you know the dal is ready for grinding when you can pinch it in half with your fingers

grind to a fine paste in a blender

the ground moong dal should look like this

3.  Heat the ghee in a thick-bottomed pan and let it come almost to smoking point, then add the ground dal, reduce the heat and start cooking till it is almost caramelised and smells ‘sweet’ and turns golden.

add ghee to a thick-bottomed pan

allow it to reach smoking point

add the ground dal, stirring constantly

cook the dal gently over medium heat

as the dal cooks, it starts to caramelise

the ghee starts to bubble

4.  In another thick-bottomed pan, bring the milk to a boil, add the sugar and let dissolve. Add the saffron and infuse. Keep hot.

meanwhile heat the milk in another pan

add saffron threads

add sugar

bring to a boil so the sugar dissolves and the saffron flavours the milk

5.  Gradually add the sweetened hot milk to the caramelised dal and fold gently over low heat.

now the dal is ready for the sweetened milk

add the sweetened milk to the dal

the mixture will bubble as the milk is folded into the dal

fold gently

soon all the milk should be absorbed into the dal

6.  Keep folding till all the milk is absorbed and the ghee leaves the sides of the pan.

once the milk is absorbed, the ghee will leave the sides of the pan

7.  Add the ground green cardamom and fold gradually.

add the ground cardamom & fold

8.  Serve hot, sprinkled with the roasted almonds and pista kulfi!!

fold well till the halwa is ready

voilà! moong dal halwa sprinkled with roasted almonds

As for my other favourite, kesar (saffron) pista kulfi, well, if you really want to make your own, you may have to do a class. . .!!

Anah Daata Sukhi Bhava!!

About Ajoy Joshi

i've been a chef for over three decades now! i trained in chennai and started off with the taj hotel group. i've owned nilgiri's indian restaurant in sydney for over 15 years. i'm on a mission to dispel the myth that indian food is no more than a 'curry in a hurry'! come with me as i try and educate. indian food is my passion (alongside cricket!) and i'm enjoying exploring the new social media and as well as having published cookery books i'm now moving into videos. simple and easy to follow that don't go on for hours like some Bollywood movies!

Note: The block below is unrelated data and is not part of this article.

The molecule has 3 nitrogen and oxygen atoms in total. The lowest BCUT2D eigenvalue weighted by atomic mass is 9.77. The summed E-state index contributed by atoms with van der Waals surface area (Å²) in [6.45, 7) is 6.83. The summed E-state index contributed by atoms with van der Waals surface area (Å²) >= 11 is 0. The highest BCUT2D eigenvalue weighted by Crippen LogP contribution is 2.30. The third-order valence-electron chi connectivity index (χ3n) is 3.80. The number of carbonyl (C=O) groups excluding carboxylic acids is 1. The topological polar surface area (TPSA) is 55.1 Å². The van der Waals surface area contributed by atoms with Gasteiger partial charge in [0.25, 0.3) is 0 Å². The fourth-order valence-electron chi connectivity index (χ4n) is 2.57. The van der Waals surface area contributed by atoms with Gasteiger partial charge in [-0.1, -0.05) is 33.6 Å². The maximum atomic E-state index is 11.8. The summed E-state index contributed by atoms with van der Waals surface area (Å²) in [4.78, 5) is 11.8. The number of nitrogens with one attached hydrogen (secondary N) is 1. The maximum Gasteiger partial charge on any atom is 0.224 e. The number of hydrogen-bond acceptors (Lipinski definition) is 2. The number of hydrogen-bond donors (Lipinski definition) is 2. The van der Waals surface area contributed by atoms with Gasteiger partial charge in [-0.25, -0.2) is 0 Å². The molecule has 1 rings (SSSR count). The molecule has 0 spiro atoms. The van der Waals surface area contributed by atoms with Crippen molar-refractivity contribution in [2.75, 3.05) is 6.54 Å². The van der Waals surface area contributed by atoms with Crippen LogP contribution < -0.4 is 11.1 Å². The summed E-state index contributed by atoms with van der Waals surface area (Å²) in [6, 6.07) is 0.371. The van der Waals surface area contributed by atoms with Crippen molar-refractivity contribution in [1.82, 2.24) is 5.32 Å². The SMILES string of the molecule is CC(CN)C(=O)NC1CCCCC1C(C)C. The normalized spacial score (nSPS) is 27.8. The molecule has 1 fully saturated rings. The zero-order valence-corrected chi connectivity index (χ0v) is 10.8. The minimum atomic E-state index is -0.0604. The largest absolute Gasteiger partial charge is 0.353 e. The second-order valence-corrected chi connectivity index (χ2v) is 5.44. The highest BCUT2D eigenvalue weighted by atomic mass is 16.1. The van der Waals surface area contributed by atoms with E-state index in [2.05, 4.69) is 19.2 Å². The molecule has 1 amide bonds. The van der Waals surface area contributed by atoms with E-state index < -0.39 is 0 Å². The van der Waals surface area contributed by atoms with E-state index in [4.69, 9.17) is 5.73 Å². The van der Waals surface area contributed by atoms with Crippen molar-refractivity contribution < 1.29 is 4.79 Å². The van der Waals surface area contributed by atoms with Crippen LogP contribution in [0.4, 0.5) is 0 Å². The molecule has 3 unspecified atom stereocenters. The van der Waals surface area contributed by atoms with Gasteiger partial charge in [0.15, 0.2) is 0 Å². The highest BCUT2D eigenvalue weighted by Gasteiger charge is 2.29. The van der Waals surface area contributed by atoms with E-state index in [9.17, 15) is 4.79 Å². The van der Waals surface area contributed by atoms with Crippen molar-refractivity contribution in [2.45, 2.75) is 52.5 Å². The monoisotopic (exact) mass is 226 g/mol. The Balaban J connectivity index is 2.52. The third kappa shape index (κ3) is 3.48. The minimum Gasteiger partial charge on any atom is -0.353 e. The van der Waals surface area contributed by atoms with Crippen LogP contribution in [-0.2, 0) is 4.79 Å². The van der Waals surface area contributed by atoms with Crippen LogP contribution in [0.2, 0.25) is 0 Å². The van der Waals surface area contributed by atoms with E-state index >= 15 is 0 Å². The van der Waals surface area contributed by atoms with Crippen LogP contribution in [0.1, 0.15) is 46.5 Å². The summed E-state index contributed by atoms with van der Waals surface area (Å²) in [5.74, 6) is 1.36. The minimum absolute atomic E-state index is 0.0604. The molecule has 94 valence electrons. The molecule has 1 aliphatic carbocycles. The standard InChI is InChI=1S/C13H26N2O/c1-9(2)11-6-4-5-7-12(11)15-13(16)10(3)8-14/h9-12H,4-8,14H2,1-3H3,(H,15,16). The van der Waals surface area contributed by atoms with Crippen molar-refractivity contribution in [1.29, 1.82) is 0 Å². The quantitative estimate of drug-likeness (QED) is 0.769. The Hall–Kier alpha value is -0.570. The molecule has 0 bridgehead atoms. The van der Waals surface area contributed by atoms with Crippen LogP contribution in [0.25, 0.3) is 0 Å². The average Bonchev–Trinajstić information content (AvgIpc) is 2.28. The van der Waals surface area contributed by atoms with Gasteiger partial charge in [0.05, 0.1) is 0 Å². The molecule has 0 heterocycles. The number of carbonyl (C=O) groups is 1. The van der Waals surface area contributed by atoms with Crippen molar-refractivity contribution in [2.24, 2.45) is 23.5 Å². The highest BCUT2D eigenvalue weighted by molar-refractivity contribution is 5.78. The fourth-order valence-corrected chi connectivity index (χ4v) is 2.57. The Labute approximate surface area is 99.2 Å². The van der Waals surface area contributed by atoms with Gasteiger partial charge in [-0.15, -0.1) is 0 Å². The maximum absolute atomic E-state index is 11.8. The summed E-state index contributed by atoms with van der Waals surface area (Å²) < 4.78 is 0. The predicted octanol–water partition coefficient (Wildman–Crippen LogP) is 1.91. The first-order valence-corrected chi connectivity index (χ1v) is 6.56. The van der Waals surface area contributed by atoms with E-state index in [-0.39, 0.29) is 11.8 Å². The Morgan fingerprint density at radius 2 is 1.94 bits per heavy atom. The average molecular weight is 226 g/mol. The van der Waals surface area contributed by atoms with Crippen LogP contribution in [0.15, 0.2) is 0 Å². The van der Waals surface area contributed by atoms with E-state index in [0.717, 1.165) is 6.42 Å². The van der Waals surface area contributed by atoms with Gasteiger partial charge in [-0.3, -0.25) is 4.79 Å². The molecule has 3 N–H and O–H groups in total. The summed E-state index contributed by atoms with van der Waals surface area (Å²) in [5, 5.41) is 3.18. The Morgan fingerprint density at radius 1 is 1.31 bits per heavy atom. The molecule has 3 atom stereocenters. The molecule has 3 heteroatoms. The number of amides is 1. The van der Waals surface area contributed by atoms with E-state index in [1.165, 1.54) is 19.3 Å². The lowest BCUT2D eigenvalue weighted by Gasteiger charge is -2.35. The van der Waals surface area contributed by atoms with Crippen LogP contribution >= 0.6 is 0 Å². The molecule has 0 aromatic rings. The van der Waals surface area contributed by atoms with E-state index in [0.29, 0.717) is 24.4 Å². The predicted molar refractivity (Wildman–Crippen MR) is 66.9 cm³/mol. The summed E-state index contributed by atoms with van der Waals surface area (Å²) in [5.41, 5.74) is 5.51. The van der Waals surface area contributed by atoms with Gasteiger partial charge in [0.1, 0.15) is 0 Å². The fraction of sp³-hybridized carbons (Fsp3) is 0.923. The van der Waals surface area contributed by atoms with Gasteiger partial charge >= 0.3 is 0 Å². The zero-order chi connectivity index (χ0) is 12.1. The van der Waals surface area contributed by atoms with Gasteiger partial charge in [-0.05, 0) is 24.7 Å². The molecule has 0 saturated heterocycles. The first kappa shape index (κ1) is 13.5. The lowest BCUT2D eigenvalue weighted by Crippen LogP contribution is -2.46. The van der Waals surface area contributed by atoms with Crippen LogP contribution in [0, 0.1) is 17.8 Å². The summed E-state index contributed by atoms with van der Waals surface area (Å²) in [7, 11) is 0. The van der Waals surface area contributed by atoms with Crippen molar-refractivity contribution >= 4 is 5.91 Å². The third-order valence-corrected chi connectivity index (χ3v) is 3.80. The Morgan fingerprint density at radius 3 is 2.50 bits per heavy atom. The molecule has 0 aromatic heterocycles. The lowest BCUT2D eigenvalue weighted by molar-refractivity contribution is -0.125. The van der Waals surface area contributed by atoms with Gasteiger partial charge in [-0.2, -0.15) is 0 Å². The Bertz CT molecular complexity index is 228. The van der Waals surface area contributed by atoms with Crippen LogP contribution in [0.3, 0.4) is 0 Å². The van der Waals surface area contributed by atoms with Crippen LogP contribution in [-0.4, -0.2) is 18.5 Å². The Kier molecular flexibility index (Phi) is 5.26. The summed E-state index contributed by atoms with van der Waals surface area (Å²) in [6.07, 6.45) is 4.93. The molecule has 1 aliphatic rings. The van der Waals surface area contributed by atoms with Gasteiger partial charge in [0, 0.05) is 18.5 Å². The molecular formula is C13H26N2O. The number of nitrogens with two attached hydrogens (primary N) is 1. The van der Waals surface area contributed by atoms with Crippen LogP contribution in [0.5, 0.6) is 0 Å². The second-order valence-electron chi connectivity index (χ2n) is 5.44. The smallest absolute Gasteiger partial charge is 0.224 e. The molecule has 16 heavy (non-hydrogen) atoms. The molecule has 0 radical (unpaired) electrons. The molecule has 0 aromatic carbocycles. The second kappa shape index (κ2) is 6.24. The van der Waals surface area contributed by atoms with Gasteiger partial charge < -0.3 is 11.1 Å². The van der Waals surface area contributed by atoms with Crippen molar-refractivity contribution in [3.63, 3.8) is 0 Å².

14 responses »

  1. Guess what I have a sweet tooth too..puran poli, gajracha halwa, gulab jamun love them all..I spent my childhood eating mishti doi, sandesh, rosogulla and chamcham….Its early morning in UK and need to excercise, instead I am staring at moong sheera…love the generous ghee addition:) I love it.

  2. Maneesha Bhosale

    Thank you for sharing the recipe Joshi Saab. Love reading about Nilgiri’s.

  3. Wonderful step by step recipe! I’m drooling looking at the moong halwa 🙂

  4. It looks delicious!!

  5. I love Moong Dal Halwa! It takes me back to my childhood in Delhi, after playing Holi; the colony where we lived hosted a Holi Lunch for all residents and there was always warm Moong Dal Halwa (made with generous amonts of ghee) which tasted heavenly on those cold Delhi afternoons. I have never tried it at home because I was told it takes too much time and ghee! 😀 but this pictorial is tempting me to give it a try with a little of both. Winter has unofficially started where I live and I would love to savor a bowl of this sitting near my window enjoying the warm sunshine. I love warm and cold combos in dessert, this paired with homemade kulfi seems fit for an Indian Thanksgiving feast.

  6. Ajoy – you have a fantastic blog! Love the detailed step by step pictures and you make it all seem so easy! Am inspired to try all your recipes!
    I was very happy to know that you are from Nagpur since I am from there too! Hope I have the good fortune to meet you in Nagpur someday!!

  7. Just love moong dal halwa. Will surely give it a try…
    Moong Dal Halwa & Nagpur Winter… Perfect Combination !!!
    Thank you Sir for sharing this recipe. Please do share more dessert recipes.